Riding the California Dream

What is the ultimate American road trip if you can’t bring your bike along for the ride?

Written by
Gerhard Czerner
·
6
min read
Summary
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Following his adventures in Italy and Oman, Gerhard Czerner’s ‘Riding the California Dream’ takes us on a journey along the USA’s southwest coast. His narrative vividly captures the essence of California's Pacific Coast Highway, intertwining the sheer joy of riding MTBs with the diverse beauty of the Golden State's landscapes. Packed into an 8-meter RV with rider Franziska Gobeli and photographer Martin Bissig, Gerhard heads from the historic trails of Mt. Tamalpais through the bustling streets of Los Angeles to the towering redwoods of Santa Cruz, to experience the California dream on two wheels.

Photo credit: Martin Bissig
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The Pacific Coast Highway, considered one of the world’s most beautiful panoramic roads, winds its way through the geographically diverse state of California, which also happens to be the birthplace of mountain biking. It was in the 1970s, on the slopes of Mt. Tamalpais, located near San Francisco, where biking on wider tires was invented. The sport has come a long way since, and now there are numerous mountain biking areas along the coast that are worth trying out. Mountain biker Franziska Gobeli, photographer Martin Bissig and I headed off to check them out and to live the dream of experiencing a mythical California road trip firsthand.

Motorhomes, referred to in the USA as RVs (recreational vehicles) are a great way to travel, and there are plenty of RV parks where you can pull in for the night. We decided to rent a mid-size RV for our road trip. It had enough space to sleep five, and came equipped with a shower, a toilet, a kitchenette, couch and a giant fridge. At over eight meters in length, this was one mighty vehicle, at least from our European perspective. However, as we found out, from a Californian standpoint, our vessel was more on the small side. In retrospect, my apartment is smaller than lots of the motorhomes we saw during our trip.

The first few days were a flood of new impressions. We started out on the outskirts of Los Angeles, where we squeezed our RV into a parking spot right on the Pacific coast, and we found ourselves diving headfirst into the California lifestyle. What better spot than Venice Beach for a total immersion of culture. Skaters and surfers rub shoulders with artists and free spirits, each of them embodying what this unique part of the city has come to represent. Indisputably, this melting pot of diversity is unrivaled anywhere else in the world.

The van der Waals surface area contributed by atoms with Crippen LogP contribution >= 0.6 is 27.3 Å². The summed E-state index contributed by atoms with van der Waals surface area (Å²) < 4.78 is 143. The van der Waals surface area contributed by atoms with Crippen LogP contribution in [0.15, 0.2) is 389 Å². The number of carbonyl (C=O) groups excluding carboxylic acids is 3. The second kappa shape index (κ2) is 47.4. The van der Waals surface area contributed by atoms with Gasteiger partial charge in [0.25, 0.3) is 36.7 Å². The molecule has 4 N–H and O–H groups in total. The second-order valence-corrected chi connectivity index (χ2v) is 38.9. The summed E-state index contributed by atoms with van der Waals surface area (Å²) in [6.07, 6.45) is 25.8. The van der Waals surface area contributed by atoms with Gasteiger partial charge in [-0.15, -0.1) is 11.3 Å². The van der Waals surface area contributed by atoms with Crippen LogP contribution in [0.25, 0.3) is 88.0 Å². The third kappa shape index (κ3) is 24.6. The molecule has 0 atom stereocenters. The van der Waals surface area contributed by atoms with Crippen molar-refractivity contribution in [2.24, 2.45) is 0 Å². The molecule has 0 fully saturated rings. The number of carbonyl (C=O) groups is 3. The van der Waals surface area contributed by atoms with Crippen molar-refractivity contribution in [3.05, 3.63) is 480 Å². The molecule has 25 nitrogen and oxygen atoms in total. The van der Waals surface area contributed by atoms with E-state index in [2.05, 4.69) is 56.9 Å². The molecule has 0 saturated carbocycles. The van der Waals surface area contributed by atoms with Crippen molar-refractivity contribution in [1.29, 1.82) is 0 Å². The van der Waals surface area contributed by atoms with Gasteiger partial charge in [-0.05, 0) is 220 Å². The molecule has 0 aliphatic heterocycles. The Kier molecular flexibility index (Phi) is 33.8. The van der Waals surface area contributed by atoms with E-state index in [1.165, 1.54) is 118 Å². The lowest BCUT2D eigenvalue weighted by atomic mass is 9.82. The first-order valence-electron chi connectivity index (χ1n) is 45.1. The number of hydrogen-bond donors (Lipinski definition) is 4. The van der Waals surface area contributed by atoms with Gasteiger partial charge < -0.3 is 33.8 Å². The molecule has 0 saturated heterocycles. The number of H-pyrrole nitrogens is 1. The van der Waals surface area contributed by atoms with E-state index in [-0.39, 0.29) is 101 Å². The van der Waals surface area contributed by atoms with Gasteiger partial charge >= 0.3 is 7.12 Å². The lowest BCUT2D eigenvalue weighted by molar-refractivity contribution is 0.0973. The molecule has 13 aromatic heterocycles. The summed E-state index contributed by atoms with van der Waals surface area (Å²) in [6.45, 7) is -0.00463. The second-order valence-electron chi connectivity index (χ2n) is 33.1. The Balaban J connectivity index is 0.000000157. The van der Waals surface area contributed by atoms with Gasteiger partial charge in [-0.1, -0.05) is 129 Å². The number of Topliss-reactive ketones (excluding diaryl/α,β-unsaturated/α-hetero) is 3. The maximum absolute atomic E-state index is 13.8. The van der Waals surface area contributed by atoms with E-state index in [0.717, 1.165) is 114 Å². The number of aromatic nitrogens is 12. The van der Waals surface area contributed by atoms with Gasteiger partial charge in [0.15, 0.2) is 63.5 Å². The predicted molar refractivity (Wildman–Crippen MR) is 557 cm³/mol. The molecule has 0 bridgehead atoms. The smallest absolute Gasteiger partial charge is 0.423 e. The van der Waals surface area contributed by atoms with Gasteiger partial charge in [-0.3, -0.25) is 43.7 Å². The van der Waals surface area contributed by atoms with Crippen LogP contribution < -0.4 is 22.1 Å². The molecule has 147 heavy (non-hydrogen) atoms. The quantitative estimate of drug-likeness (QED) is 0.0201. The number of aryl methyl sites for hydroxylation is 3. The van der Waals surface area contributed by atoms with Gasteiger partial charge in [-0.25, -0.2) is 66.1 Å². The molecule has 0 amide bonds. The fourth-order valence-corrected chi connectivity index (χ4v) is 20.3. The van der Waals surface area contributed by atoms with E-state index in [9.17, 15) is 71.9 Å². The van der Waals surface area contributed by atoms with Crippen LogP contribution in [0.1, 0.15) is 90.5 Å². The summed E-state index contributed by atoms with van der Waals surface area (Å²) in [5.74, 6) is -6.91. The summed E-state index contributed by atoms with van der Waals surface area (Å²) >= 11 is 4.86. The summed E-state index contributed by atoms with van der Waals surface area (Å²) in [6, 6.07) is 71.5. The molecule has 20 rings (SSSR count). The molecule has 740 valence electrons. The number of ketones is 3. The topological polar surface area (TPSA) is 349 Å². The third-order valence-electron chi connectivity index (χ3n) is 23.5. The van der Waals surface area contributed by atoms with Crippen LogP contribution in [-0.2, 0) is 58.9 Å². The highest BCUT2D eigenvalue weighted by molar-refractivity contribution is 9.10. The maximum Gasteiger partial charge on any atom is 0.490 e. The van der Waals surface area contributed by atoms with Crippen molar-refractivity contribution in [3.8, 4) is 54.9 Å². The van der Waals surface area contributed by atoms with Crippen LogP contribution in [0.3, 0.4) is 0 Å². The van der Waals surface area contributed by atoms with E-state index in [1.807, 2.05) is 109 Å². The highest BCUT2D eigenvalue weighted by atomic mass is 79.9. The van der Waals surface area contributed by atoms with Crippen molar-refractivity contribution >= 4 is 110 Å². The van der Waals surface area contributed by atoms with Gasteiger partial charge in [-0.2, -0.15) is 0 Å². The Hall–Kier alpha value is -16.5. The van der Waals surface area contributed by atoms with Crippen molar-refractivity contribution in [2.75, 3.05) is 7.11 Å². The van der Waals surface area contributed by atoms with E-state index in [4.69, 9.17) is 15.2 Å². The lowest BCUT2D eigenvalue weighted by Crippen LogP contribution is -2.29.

Photo credit: Martin Bissig

From there, we continued to another highlight of our tour: the distinctive Santa Monica Pier. Founded early in the 20th century, this iconic park is featured in countless movies. We were fortunate to be there as the sky gradually darkened, and we marveled at the resplendent spectacle of the bright lights of the gigantic Ferris wheel against the backdrop of the blood-red evening sun. I'd always thought that the photos of red California sunsets had been edited. But no, reality here is just as over the top as the photos we’ve seen.

Photo credit: Martin Bissig

The hustle and bustle of Hollywood is the ultimate combination of kitsch and surrealism. Next stop was the Hollywood Walk of Fame, the world’s most famous sidewalk, along which we pushed our bikes, surrounded by Spiderman, the Hulk and Superman. The sidewalks are embedded with more than 2500 stars honoring celebrities in the entertainment industry, and for many fans, this is the closest they’ll get to their stars. But not just Hollywood is synonymous with the world of film. Various beaches have also become famous through movies or television series. One of the most famous is Malibu Beach, featured in the 90s TV series Baywatch. The Pacific Coast Highway also took us past the spot where David Hasselhoff and a scantily clad Pamela Anderson famously and repeatedly jogged along the beach in slow motion.

"I'd always thought that the photos of red California sunsets had been edited. But no, reality here is just as over the top as the photos we’ve seen."

Our next stop took us further north: Morro Bay. This is where Oro State Park is located, and once there, we rode the Hazard Peak Trail. We pedaled up the perfectly laid out, two-foot-wide path, all the way up to the highest look-out point. From here, we were able to see the distinctive Morro Rock rising up out of the bay. The trails were pretty dusty, so we had to keep a distance from the rider ahead. This turned out to be a good thing because at some point, I rounded a corner and suddenly, there was Martin, right in the middle of the trail. I managed to stop just in the nick of time. “There was a huge wildcat, right in the middle of the trail!” he yelled out, visibly surprised. We found out later that the area is home to cougars! Martin must have startled one of these rare creatures.